Steven Barnett and Clive Belfield examine the effects of preschool education on social mobility in the United States. They note that under current policy three- and four-year-old children from economically and educationally disadvantaged families have higher preschool attendance rates than other children. But current programs fail to enroll even half of poor three- and four-year-olds. Hispanics and children of mothers who drop out of school also participate at relatively low rates. The programs also do little to improve learning and development.
The most effective programs, they explain, are intensive interventions such as the model Abecedarian and Perry Preschool programs, which feature highly qualified teachers and small group sizes. State preschool programs with the highest standards rank next, followed by Head Start and the average state program, which produce effects ranging from one-tenth to one-quarter of those of the best programs. Typical child care and family support programs rank last.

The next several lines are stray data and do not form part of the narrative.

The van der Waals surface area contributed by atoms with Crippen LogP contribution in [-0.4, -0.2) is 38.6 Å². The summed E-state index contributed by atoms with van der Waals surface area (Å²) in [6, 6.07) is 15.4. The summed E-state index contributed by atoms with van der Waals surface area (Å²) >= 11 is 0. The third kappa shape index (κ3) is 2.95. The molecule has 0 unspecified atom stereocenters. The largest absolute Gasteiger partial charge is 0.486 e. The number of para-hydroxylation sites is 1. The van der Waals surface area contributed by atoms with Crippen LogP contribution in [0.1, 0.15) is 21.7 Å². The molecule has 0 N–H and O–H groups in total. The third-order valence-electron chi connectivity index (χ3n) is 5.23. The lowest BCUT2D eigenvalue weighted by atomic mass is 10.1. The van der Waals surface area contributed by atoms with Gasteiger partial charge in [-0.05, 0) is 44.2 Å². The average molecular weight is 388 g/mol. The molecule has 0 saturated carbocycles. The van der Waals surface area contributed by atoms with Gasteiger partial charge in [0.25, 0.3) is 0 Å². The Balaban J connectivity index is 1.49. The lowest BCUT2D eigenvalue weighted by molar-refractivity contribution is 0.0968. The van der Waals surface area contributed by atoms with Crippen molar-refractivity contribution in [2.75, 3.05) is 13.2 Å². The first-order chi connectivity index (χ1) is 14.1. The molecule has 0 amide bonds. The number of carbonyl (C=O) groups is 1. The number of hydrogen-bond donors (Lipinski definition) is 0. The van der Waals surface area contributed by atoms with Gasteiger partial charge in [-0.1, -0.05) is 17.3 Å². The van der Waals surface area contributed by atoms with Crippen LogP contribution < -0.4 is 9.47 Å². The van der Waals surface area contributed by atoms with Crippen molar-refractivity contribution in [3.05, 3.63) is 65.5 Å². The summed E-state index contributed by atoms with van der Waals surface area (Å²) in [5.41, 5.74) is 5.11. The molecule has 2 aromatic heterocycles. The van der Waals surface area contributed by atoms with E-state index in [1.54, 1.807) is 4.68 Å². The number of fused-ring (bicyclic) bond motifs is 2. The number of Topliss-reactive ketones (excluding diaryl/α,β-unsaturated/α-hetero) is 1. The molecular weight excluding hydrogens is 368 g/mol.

Barnett and Belfield point out that preschool programs raise academic skills on average, but do not appear to have notably different effects for different groups of children, and so do not strongly enhance social mobility. In such areas as crime, welfare, and teen parenting, however, preschool seems more able to break links between parental behaviors and child outcomes.
Increased investment in preschool, conclude Barnett and Belfield, could raise social mobility. Program expansions targeted to disadvantaged children would help them move up the ladder, as would a more universal set of policies from which disadvantaged children gained disproportionately. Increasing the educational effectiveness of early childhood programs would provide for greater gains in social mobility than increasing participation rates alone.
The authors observe that if future expansions of preschool programs end up serving all children, not just the poorest, society as a whole would gain. Benefits would exceed costs and there would be more economic growth, but relative gains for disadvantaged children would be smaller than absolute gains because there would be some (smaller) benefits to other children.